wired for the climb, resilience through challenge, strong, brave, Karyn Shanks, Karyn Shanks MD, Heal, Nine Domains of Healing

Mountaintop Wisdom: We’re Wired for the Climb

What are the best solutions when life gets tough?

Stop our lives? Hang out on the mountain top? Get a divorce? Find a new job? Send the kids to boarding school?

Hmmm… sounds tempting, doesn’t it?

Yah, I want to get rid of the friction too sometimes.

I want to go straight to the bliss.

But what if I told you we thrive the most when we’re challenged? That we figure things out and grow our strength by being smack in the middle of our messy lives?

It’s the climb that matters. It’s through the long hikes and traversing those tricky rocky passes that we learn, grow, and truly live.

Not sitting at the top. Not in the bliss.

You see, we’re wired for challenge. We’re made better by challenge. That friction we’d rather do without is the guide that leads us to exactly what we need. And when we face it straight on every day by showing up and staying present, we get to the bliss too.

How’s that work?

Challenge changes our genetic expression, which leads to improved performance, learning, strength, and resilience.

We build strength and resilience in our bodies.

Muscles become more powerful when we work them. Bones become stronger when vertically loaded. Blood flows better when we move. Mitochondria make more energy when we exert ourselves. Immune cells are better primed to protect us when exposed to pathogens. Detoxification pathways ramp up in the face of toxins.

We build strength and resilience in our minds.

Our brains grow and make more connections when they’re challenged. This is neuroplasticity, the science and promise of healing and maturation when we’re called to step up or figure things out. When life gets hard and we show up, our brains get better, our minds get better.

We get better at stress.

Stepping up to pain, suffering, and trauma, hard as they are, mobilize the energy and internal resources we need to heal via neuroplasticity and genetic enrichment.

We see this in the innovative work of psychologist, Alia Crum. She showed that when people perceive stress (=challenge) as something constructive and positive, their lives improve compared to their challenge-averse counterparts.

People who avoid challenge have dramatically increased mortality during times of high stress and their biological stress markers are more dangerous. By avoiding the challenges of life, they miss precious opportunities to let those experiences bolster their genetic expression, performance, and resilience under stress.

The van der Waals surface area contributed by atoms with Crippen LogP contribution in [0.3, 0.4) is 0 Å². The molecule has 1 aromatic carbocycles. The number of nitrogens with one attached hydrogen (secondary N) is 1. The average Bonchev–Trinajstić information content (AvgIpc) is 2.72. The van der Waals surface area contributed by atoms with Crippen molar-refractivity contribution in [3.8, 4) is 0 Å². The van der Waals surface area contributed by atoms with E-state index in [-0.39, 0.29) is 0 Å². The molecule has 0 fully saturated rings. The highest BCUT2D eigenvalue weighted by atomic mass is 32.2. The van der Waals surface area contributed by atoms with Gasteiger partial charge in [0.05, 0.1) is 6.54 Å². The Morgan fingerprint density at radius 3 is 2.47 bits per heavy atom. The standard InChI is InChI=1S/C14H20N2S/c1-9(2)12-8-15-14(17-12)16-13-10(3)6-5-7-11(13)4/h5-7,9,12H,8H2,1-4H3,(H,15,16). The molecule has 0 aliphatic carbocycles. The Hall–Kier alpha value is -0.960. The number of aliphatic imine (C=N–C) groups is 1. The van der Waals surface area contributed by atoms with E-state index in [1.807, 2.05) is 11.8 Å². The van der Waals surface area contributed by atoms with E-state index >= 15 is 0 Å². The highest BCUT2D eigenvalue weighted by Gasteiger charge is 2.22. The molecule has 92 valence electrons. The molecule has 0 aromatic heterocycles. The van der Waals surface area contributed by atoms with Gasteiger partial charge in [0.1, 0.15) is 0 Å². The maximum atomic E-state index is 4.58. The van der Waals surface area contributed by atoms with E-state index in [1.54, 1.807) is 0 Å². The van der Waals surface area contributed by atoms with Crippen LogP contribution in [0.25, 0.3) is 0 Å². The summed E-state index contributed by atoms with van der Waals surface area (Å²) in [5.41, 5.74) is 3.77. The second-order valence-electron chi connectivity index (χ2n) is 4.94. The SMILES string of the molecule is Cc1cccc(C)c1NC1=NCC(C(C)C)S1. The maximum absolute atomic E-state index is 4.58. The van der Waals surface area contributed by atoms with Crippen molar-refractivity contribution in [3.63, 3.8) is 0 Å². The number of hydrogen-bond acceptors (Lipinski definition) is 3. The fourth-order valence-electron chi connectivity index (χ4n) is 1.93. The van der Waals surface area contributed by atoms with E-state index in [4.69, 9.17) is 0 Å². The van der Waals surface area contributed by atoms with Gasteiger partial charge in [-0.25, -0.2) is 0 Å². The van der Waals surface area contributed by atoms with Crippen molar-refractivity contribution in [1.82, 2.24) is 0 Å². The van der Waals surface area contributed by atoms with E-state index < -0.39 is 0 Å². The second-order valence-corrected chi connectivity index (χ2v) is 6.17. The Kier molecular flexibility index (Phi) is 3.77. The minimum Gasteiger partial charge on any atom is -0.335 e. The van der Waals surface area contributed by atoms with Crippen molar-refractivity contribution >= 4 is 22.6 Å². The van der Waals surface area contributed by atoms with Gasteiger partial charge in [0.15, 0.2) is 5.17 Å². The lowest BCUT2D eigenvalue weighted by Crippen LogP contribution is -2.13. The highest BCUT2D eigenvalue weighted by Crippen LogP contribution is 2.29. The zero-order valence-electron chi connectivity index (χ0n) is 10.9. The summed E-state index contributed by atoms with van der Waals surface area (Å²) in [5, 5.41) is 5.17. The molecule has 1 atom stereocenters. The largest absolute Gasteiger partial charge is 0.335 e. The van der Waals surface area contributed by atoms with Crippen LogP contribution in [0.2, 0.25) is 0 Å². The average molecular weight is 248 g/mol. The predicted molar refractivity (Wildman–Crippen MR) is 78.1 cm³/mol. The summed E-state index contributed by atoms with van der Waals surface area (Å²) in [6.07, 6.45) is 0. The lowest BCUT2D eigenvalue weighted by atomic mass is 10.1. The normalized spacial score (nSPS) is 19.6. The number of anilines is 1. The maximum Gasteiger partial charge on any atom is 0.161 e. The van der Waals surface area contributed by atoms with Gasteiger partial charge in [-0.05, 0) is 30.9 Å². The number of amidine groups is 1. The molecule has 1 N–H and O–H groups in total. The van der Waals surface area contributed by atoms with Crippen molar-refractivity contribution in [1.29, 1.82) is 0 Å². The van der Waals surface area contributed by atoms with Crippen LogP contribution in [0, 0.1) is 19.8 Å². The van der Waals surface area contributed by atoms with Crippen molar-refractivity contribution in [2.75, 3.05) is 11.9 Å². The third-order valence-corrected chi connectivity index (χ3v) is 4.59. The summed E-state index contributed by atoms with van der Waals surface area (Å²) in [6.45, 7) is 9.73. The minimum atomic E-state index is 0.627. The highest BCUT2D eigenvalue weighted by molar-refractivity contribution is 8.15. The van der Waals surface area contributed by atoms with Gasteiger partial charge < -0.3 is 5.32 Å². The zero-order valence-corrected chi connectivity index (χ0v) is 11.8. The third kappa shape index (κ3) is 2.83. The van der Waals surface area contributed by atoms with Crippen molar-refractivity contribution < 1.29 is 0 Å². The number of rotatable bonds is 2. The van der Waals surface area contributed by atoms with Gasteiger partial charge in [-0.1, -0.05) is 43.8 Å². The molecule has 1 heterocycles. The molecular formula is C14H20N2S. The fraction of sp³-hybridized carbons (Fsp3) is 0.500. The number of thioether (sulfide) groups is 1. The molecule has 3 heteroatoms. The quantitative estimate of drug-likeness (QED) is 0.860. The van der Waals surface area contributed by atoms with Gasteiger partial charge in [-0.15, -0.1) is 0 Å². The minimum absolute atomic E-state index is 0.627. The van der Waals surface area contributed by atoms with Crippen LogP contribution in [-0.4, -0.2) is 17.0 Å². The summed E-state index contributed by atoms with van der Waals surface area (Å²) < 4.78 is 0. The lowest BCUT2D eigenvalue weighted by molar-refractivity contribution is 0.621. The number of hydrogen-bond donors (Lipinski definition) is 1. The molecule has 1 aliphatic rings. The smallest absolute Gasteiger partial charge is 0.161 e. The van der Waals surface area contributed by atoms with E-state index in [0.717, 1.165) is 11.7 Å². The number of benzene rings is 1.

A client of mine spends hours each day in meditation and attends week-long silent retreats to manage his suffering. He feels better temporarily, but when he re-enters his life, he’s more anxious, disconnected, and he suffers more deeply than ever.

How we behave in the face of challenge determines the outcome.

Rather than avoidance, numbing out, or finding distractions, when we face challenges head on, we allow stressful experiences to fuel and support us: we accept the truth of the challenges before us, we plan strategies for tackling them, we mobilize needed resources, and we discover the meaning in what’s happened.

And our bodies, right down to the level of our genes, rise up to support us now and for all future challenges.

See how this works?

Challenge is what moves us closer to our potential. It allows us to thrive.

Not stepping out of our lives. Not living in bliss on the mountaintop or in our meditation rooms.

The mountaintop challenge:

Go up to that mountaintop and have yourself a good look at the terrain, breathe in the cool air, take in the sunrise, get yourself a big dose of bliss. Then come straight home to your loud, chaotic, messy, challenging life.

And while the life you show up for, breathe into, and stay present for will certainly challenge you, it will also make you strong, resilient, and wise.

And the bliss we all seek?

It’s not a destination or reward for doing things right.

Bliss is a gift. It comes when we’re paying attention, when we show up, when we accept the challenges, and when we stay present for all the nitty gritty of our lives.

Sigh of relief! Yes, we’re in just the right place.

Have a Beautiful day!


Further Reading:

Alia Crum, et al. The role of stress in shaping cognitive, emotional, and physiological responses to challenging and threatening stress. Anxiety, Stress, & Coping. 2017: dx.doi.org/10.1080/106158806.2016.1275585.

Kelly McGonigal, PhD. The Upside of Stress. Penguin Random House, 2016.

From my Archives:

On Being Calm and Strong: the Surprising Feet-Brain Connection. 2018.

Slow Healing Power Tools. 2019.

Karyn Shanks MD


Karyn Shanks, MD, is a physician who lives and practices in Iowa City. Her work is inspired by the revolutionary science of Functional Medicine, body-mind wisdom, and the transformational journeys of thousands of clients over her twenty-eight year career. She believes that the bones of healing are in what we do for ourselves.

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